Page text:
This parish, including several hamlets, extends over an area of 6010 acres.
Population, 1743; rateable value of Waddesdon township, £7313.
The soil is a stiff clay, with various loams, and strata of limestone. There are about 100 acres of woodland.
The Village is large and seated on rising ground, about 6 miles W.N.W. from Aylesbury, on one of the principal roads through the county, viz. that from London, through Aylesbury to Bicester, &c. The old Roman military road, the Akeman Street passed through the place, and in modern days, part of its course has been made the turnpike road from London just referred to. In the ancient division of the county, this parish was of greater extent than any other in the hundred of Ashendon, and it gave name to that portion of the latter, which, before the reign of King Edward II. was denominated Votesdon Hundred. It was then, and still is a rural Deanery.
Petty Sessions for the Quainton Division of the Three Hundreds of Ashendon, are held here (at the Marlborough Arms Inn) and at Quainton once a month alternately. A branch of the Silk manufactory at Aylesbury and Tring, was established at Waddesdon in 1843. The building stands about the centre of the village, and about forty females are employed in it at hand-loom weaving. Many of the other female inhabitants find employment in pillow-lace making.
[History and Topography of Buckinghamshire, by James Joseph Sheahan, 1862]
Waddesdon was described in 1806 in “Magna Britannia” as follows:
WADDESDON, in the hundred of Ashendon, gives name to the deanery in which it is situated. It lies about five miles and a half from Aylesbury, on the road to Bicester. The manor, which successively belonged to Robert Doyley and his sons-in-law, Milo Crispin and Brien Fitzcount, was seized by King Henry II. on the latter having assumed a religious order, and given to the Courtenays. In consequence of the attainder of one of that family, it was by two several grants in the possession of Archbishop Neville and Henry Bouchier, Earl of Essex. It was afterwards restored to the Courtenays, but being again forfeited, was granted by King Henry VIII. in 1540, to the Goodwins, from whom it passed by a female heir to the noble family of Wharton. It is now the property of his grace the Duke of Marlborough, whose father purchased it of the last Duke of Wharton or his representatives, together with the manors of Ham, Westcote, and Warmeston, in this parish, all of which had belonged to the Goodwins. The manor of Westcote was part of the estates of Thomas Duke of Gloucester, who was murdered in 1398.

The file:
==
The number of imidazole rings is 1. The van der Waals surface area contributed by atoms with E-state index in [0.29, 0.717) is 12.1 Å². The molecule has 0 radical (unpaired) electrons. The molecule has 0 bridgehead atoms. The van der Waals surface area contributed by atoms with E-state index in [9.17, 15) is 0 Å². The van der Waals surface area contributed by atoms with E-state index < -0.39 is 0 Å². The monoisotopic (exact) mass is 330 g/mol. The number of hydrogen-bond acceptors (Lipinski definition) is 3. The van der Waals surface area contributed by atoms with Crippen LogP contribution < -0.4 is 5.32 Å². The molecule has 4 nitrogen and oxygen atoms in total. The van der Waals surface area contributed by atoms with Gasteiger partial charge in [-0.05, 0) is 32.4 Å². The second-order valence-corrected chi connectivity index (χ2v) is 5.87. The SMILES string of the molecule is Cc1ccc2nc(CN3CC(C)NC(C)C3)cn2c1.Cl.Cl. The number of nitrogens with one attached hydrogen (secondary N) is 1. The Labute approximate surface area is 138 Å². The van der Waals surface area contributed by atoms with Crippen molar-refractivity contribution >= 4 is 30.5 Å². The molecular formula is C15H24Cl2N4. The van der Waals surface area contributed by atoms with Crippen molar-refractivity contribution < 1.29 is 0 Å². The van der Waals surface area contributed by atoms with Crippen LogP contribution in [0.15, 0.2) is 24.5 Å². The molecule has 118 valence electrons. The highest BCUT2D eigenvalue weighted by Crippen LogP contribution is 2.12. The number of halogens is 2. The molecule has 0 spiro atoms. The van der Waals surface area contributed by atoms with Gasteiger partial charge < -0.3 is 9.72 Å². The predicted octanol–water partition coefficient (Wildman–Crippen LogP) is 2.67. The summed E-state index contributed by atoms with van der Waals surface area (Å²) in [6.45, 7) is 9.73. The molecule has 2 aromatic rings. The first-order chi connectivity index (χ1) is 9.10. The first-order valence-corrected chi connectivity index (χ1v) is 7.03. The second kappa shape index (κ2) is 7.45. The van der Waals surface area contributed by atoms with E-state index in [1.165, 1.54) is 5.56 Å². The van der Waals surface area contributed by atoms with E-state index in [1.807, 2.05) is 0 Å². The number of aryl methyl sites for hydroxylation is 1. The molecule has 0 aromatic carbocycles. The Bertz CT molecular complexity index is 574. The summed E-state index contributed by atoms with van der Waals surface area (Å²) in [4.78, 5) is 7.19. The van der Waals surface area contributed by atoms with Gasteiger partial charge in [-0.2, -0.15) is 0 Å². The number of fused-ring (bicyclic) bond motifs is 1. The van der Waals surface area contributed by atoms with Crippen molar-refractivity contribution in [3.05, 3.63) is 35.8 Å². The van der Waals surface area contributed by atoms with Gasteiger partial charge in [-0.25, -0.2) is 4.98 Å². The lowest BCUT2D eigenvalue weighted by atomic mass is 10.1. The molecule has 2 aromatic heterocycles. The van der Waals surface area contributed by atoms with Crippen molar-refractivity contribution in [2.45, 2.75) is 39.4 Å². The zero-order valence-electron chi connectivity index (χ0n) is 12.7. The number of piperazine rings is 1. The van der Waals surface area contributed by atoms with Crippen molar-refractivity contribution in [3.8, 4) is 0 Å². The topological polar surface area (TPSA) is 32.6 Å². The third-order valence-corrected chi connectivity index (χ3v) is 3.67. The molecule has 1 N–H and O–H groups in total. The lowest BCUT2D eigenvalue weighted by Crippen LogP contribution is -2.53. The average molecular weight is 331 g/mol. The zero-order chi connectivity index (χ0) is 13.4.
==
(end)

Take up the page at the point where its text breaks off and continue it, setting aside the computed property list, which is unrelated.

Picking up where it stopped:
In the parish church of Waddesdon is the monument of Guy Carleton, a veteran soldier, who died June 1, 1608, aged 94. It is not improbable that he was an ancestor of his namesake Sir Guy Carleton Lord Dorchester, who has followed his steps in the field of valour, and attained more honourable distinction. On his monument is the following epitaph :”Whilst I was young, in wars I shed my blood,
Both for my king and for my Country’s good;
In elder years my care was chief to be
Soldier to him who shed his blood for me.”
Sir Francis Goodwin founded an alms-house at Waddesdon, for six poor persons, and endowed it with 30 l. per annum. Mr. Lewis Fetto founded a charity school at this place, in 1724.Westcote and Woodham are hamlets or tithings belonging to this parish. Certain fields in the tithing of Westcote were inclosed by an act of parliament passed in 1765. The whole parish has been since inclosed by an act passed in 1774, when allotments of land were assigned in lieu of tithes, to the portionists, and a composition directed to be paid for the tithes of old inclosures.
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